Side-by-Side: Fall Guitar Releases from Cabin Floor Esoterica

Posted by on December 19, 2014

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Cabin Floor Esoterica has had ample opportunity to impress this year and many of their releases were standouts, but as winter swung into full gear a few of us at Decoder picked up on one particular presence in their catalog this year, that is, their trio of beautiful guitar releases from mid-fall. Though the label’s unique packaging routine gives them particular poise in the experimental community (“beautiful” is an adjective born for writing about Cabin Floor releases, all of them and all of their constituent parts, including rusty nails), the subtle triangulation of the guitar’s full range and presence — which we’ll attempt to describe in our own ways below — does them at least as much credit.

In order to give the batch a more varied and lively treatment, we collected three Decoder contributors to comment one to each. The notion of treating these releases side-by-side came up after their tiny cassette editions had already sold out, but digital copies are a measly $4 at the Cabin Floor Bandcamp, so consider taking a chance on these if you haven’t already. The batch begins with a texturally varied collaboration from Tashi Dorji and Frank Meadows, but acquires its full range in the company off both Rag Lore’s looping collage of 12 string guitar and Egyptian field recordings, and a surprisingly expressive outing from Maine’s Matt Lajoie (Herbcraft, Endless Caverns).

Please enjoy, and feel free to keep a consecrated altar going for either (or both) Cabin Floor Esoterica and Decoder over the holidays (we’ll do likewise for you).

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Tashi & Frank

Tashi Dorji & Frank Meadows — Number Six is Sacred

Tashi Dorji began playing guitar as a teenager in his native Bhutan. Originally isolated from much of the music happening outside of his home country, it was a move to the United States that led him to discover the world of jazz and free improv, particularly the non-idiomatic and ostensibly challenging approach to the guitar taken by Derek Bailey. Situating himself in the culturally rich town of Asheville, NC, Dorji quickly got to work, enriching his musical paradigm with these new influences. A series of releases – primarily available on cassette – eventually saw Dorji both embracing and transcending notions such as style, form and genre in his own playing. On display was a singular, almost visionary instrumentalist who had torn apart and rebuilt what it truly meant to be called a guitarist. Ripping free improv sessions with discontinuous runs of notes, chords, scrapes, clatter and fret-slapping emerged alongside pretty solo ditties rife with melody. The Yellow Tape epitomizes the more oblique nature of this early work, while All This World is Like This Valley demonstrates Dorji’s more melodious side, with Guitar Improvisations occupying a territory somewhere in between. As the guitarist’s catalogue grew, so did the interest of others in what he was doing.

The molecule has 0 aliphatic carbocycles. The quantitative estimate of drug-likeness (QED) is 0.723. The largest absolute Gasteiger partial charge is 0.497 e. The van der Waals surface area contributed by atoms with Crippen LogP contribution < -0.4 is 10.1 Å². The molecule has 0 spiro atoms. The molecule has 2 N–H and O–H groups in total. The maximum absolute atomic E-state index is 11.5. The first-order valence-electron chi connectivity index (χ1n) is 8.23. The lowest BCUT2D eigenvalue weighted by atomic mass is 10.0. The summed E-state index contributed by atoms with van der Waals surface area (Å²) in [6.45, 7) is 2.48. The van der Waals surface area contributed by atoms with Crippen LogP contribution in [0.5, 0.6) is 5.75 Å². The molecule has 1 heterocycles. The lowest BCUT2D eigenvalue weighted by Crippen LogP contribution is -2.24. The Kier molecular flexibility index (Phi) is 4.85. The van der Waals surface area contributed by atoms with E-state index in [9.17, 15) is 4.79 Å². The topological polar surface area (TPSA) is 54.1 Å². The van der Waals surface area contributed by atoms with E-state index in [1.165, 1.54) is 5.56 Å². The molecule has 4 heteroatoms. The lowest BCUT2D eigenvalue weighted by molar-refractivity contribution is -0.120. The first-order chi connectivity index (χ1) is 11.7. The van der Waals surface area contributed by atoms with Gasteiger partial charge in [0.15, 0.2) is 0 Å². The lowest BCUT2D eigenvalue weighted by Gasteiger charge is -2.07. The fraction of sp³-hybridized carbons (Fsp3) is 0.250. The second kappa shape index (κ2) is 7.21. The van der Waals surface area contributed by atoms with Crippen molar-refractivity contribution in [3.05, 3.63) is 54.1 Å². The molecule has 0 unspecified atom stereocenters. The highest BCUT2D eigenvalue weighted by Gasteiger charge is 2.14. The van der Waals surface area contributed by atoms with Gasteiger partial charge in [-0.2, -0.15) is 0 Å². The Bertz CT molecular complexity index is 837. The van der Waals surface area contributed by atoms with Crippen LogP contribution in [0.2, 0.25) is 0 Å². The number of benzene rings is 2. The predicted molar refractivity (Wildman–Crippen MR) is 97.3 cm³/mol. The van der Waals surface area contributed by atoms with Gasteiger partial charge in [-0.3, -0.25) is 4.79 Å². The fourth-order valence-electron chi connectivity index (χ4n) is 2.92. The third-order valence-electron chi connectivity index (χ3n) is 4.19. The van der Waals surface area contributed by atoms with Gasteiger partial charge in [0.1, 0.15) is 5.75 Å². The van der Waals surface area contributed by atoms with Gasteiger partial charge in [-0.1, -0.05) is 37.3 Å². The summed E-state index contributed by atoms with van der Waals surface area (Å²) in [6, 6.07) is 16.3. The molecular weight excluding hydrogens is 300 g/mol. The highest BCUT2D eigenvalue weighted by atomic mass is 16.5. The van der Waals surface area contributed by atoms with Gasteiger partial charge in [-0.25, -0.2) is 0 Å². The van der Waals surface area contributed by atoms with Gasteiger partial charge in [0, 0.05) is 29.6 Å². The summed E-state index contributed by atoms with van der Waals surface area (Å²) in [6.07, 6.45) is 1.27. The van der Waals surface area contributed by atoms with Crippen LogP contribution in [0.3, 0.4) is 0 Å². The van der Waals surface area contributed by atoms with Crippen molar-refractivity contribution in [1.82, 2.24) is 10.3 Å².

Enter Cabin Floor Esoterica, which is one of the few labels in the American sub-underground that hasn’t given up on the lowly guitar. The Number Six is Sacred cassette – the label’s fifty-second – pits Dorji’s freely improvised guitar gales alongside the double bass work of Frank Meadows. The two immediately gel, with Meadows’ low-end throb almost intertwining completely with Dorji’s own vine-like passages. Most of the pieces hover around the two-and-a-half minute time frame, allowing the duo to prepare and execute their ideas with a heightened vigour perfect for such short bursts. Exemplary is “No Tonge Tele,” in which Dorji fills his guitar with loose change and hammers away. Lengthier sessions (the slow-burning “Flint,” the electrically-charged “Keep it Quiet” and “There is Nothing Better”) allow the pair to feel each other out, circling around like a pair of facón-wielding knife fighters. Both directions are highly effective, which ultimately results in a tape that is gripping from start to finish.

Bryon Hayes

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lajoie

Matt LajoieUnlifted

Maine resident Matt Lajoie has been a staple in the psych-jam scene for years, with his bands Herbcraft and Cursillistas, solo outings like Endless Caverns, and split cassettes where he goes as simply “Lajoie.” The projects see him exploring various mind-expanding realms, from jingly guitar jams tinged with accompanying percussion to heady 7″ singles that reach #1 on Japan House Music charts. It’s clear that LaJoie is out to tap into something deeper with these lengthy excursions, using his guitar as a sonic pickax.